With a series of recent advances, a 3 day recovery period can be all that it takes to wear makeup and go out in public with a deep plane facelift, necklift, and cheeklift.
Though often quoted as performed first in 1990, Deep Plane Facelifts were invented in the early 1970’s by a plastic surgeon in Sweden, Torg Skoog. Skoog lifted the face and neck skin together with the muscle in one layer, giving a smooth, natural appearance. I began performing Skoog facelifts in 1978, after observing a student of Skoog in New York.
Other advances in the technique were made by Paul Tessier, a French surgeon, who described the face as a “mask” over the bone that fell gravitationally with age, particularly around the time of menopause for women. He lifted the middle portion of the face by lifting under the lining of the bone in the cheek to pick up the facial “Mask”. The incredible pictures produced by he and his students entranced me, and I, working with Karl Storz, an endoscopic company, was the first to use them via an endoscopic technique in 1989, reducing the incision sizes.
Surgeons such as Bosse, Papillion, and Furnas defined “ligaments” that held the face upward, and loosened with aging, causing the face to drop. Amaretto Amodeo, with myself, and others described a deep fascia layer that could be manipulated vertically to pull these ligaments back to their original positions. Hamra, in 1990, lifted the deep fascia from the eyelid to achieve a cheek lift, though not describing the layer as deep fascia.
These advanced techniques, in the hands of skilled surgeons produce excellent, reliable, and safe results for deep plane facelift. They also can produce bruising, swelling, and longer postoperative courses than other, more minimal techniques.
Over the last two years, we have worked to evolve a unique protocol of technique, energy based devices, and medications to reduce swelling and bruising. Recently, in the post Covid-19 era, the “light touch” technique that we use, along with FaceTite, a radiofrequency treatment, and Transxemic Acid (given by our specific protocol), has markedly reduced the recovery period.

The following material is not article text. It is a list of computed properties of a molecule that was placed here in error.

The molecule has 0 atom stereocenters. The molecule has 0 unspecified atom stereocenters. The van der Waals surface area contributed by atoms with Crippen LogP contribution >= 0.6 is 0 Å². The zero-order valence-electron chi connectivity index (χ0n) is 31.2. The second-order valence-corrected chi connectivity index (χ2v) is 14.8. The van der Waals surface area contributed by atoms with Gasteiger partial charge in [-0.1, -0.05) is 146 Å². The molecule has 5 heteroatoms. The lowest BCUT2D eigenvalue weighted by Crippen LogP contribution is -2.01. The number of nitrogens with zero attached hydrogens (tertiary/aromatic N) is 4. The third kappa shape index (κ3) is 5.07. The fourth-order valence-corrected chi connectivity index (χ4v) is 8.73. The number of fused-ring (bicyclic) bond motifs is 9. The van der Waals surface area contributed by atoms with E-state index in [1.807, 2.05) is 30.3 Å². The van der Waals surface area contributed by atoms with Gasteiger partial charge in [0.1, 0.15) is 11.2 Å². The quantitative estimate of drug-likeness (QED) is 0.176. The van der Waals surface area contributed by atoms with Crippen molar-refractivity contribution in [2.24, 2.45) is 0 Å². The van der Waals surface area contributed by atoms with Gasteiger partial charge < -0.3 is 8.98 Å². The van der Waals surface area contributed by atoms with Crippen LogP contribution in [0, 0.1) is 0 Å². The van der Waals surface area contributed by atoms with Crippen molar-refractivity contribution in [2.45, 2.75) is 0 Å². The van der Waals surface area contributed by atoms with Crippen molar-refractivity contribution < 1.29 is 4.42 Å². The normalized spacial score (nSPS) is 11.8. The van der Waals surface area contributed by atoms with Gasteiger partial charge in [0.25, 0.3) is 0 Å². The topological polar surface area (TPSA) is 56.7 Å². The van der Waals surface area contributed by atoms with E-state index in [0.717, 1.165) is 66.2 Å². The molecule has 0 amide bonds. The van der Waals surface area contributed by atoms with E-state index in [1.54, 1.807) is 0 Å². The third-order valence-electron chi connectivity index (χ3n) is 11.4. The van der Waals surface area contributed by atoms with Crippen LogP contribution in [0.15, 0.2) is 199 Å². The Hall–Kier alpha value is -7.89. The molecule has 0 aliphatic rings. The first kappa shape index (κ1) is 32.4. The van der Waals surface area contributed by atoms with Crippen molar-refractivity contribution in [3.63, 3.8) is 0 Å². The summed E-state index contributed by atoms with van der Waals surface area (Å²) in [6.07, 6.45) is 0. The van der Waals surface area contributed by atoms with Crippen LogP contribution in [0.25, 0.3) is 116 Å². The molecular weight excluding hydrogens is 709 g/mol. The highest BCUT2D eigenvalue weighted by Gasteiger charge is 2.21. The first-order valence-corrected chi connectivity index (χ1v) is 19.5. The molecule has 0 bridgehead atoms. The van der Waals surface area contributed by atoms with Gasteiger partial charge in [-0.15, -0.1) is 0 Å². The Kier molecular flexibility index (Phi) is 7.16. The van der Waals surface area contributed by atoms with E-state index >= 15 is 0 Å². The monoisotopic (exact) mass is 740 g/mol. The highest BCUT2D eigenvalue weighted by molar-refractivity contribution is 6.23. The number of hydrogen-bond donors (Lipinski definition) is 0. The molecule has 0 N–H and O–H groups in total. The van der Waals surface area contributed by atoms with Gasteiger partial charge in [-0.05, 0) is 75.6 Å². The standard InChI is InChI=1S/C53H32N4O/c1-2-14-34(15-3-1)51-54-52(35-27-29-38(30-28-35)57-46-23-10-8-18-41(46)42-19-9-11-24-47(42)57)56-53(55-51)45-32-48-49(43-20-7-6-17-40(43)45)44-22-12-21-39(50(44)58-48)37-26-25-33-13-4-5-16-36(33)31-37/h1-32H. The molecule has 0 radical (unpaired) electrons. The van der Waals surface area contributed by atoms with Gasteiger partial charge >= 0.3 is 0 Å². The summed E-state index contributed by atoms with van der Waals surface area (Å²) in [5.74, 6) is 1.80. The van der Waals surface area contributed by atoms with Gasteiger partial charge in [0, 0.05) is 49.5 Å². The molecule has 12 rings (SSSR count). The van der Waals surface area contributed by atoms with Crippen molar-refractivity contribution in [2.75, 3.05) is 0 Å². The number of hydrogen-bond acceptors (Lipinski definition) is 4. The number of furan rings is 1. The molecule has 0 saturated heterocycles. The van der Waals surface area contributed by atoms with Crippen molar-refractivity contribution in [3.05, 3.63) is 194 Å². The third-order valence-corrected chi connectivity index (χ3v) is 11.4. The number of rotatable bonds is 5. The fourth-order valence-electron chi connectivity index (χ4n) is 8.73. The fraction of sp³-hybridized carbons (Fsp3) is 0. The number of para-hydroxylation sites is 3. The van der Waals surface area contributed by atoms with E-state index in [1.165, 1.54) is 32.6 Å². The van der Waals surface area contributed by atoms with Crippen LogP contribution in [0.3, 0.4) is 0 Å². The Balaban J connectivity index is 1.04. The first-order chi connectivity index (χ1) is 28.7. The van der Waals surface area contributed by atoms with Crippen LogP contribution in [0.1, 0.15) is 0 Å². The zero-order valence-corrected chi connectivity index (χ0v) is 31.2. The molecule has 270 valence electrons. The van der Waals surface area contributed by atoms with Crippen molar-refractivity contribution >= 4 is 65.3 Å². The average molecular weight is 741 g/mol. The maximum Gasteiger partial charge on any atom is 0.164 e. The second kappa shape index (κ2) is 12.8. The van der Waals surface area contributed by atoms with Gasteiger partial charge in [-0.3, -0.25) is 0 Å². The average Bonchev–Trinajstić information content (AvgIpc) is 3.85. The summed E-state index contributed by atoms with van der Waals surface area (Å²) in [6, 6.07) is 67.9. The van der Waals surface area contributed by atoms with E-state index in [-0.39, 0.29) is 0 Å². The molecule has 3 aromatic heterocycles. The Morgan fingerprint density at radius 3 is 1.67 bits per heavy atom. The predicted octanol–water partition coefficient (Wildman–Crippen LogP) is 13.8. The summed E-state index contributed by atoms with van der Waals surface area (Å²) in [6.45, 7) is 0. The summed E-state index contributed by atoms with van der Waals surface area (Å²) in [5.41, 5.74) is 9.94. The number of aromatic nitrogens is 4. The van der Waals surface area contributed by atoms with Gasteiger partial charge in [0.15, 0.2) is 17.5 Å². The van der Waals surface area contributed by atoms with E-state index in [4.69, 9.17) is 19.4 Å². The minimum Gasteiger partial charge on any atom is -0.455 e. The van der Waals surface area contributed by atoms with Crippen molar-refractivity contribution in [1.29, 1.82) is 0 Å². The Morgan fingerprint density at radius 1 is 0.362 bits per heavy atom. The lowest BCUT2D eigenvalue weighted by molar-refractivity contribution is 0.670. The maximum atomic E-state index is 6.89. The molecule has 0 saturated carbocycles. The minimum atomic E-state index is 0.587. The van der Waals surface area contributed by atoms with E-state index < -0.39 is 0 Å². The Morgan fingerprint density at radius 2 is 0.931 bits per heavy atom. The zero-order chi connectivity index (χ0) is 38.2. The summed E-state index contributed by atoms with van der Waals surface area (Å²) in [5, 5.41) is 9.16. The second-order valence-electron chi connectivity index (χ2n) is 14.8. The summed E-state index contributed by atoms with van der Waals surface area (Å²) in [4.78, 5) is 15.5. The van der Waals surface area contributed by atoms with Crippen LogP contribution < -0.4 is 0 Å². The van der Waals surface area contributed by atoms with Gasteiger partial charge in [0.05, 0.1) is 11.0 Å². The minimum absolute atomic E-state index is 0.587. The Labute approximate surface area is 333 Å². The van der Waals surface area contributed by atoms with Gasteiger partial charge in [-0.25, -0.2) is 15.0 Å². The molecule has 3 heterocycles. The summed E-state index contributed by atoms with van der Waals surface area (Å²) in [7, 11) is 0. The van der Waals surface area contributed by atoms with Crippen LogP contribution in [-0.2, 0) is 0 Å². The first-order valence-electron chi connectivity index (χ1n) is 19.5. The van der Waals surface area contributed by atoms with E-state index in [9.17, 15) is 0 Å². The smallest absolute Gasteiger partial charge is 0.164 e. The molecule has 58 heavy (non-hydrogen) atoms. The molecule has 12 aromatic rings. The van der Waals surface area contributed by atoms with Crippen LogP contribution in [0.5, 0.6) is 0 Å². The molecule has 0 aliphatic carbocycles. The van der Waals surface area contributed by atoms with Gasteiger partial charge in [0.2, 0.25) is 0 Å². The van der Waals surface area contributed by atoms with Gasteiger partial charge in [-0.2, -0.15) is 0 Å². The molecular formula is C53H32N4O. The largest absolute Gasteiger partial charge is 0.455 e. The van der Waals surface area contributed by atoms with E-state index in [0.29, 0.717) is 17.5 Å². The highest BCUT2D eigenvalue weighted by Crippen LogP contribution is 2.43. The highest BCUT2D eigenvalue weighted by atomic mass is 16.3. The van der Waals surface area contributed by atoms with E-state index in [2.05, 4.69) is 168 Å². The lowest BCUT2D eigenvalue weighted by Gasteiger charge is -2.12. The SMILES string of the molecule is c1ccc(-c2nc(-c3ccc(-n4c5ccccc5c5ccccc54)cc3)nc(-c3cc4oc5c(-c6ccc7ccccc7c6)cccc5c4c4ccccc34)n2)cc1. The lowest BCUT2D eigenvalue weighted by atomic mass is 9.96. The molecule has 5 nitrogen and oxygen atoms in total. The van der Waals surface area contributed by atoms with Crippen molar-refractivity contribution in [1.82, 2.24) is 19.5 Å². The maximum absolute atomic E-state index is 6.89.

Our current patients often can be out in public in ninety-six hours with makeup.
You can see by the pictures below that this lady looks good the next day after surgery, and even looks better 3 days post op. The diminished swelling and bruising observed here are commonly observed post op.
- Skoog T: Plastic Surgery: New Methods and Refinements. Textbook: Jan.1, 1974
- Tessier P: Le lifting facial sous-perioste. Ann Chir Plast Esthet. 1989;34: 196-8. As quoted by Krastinova-Lolov D. In Psillakis JM: Deep Face-Lifting Techniques. Thieme. 1994. Pp. 36.
- Keller GS, Cray J. Suprafibromuscular facelifting with periosteal suspension… Arch Otolaryngol Head Neck Surg 1996:122: 1996. 377-84.
- Keller: US Patent (procedural)#5,445,634. Endoscopic Facelift. Applied 1991. Date of Patent: August 29,1995.
- Heffelfinger RN, Blackwell KE, Rawnsley J, Keller GS. A simplified approach to midface aging. Arch Facial Plast Surg. 2007, 9: 48-55.
- Bosse JP, Langlois P,Papillon J. The SMAS and Facial Expression. 103-122. In Psillakis JM: Deep Face-Lifting Techniques. Thieme. 1994
- Furnas DW: The Superficial Musculoaponeurotic Plane and the Retaining Ligaments of the Face. 205-216. IBID
- Andretto Amodeo C, Casasco A, Icaro CA, Kang R, Keller GS. The suborbicularis oculi fat (SOOF) and the fascial planes. JAMA Facial Plast Surg. 2013; 16 (1): 36-41.
- Sand J, Andretto Amodeo C, Nabili V, Keller GS: Deep Plane Facelift: An Evaluation of the High SMAS versus Standard Incision Points: Facial Plastic Surgery; 1/2018: 1-5.
- Hamra S: Composite Rhytidectomy. Textbook:1991.
#deepplanefacelift, #facelift, #96hourfacelift, #rapidrecoveryfacelift, #rapidrecoverydeepplanefacelift, #facialplasticsurgery, #quickrecoveryfacelift, #santabarbarafacelift, #beverlyhillsfacelift, #UCLAclinicalprofessor, #lighttouchdeepplanefacelift,#quickrecoverydeepplanefacelift, #beforeandafterdeeplanefacelift,#beforeandafterfacelift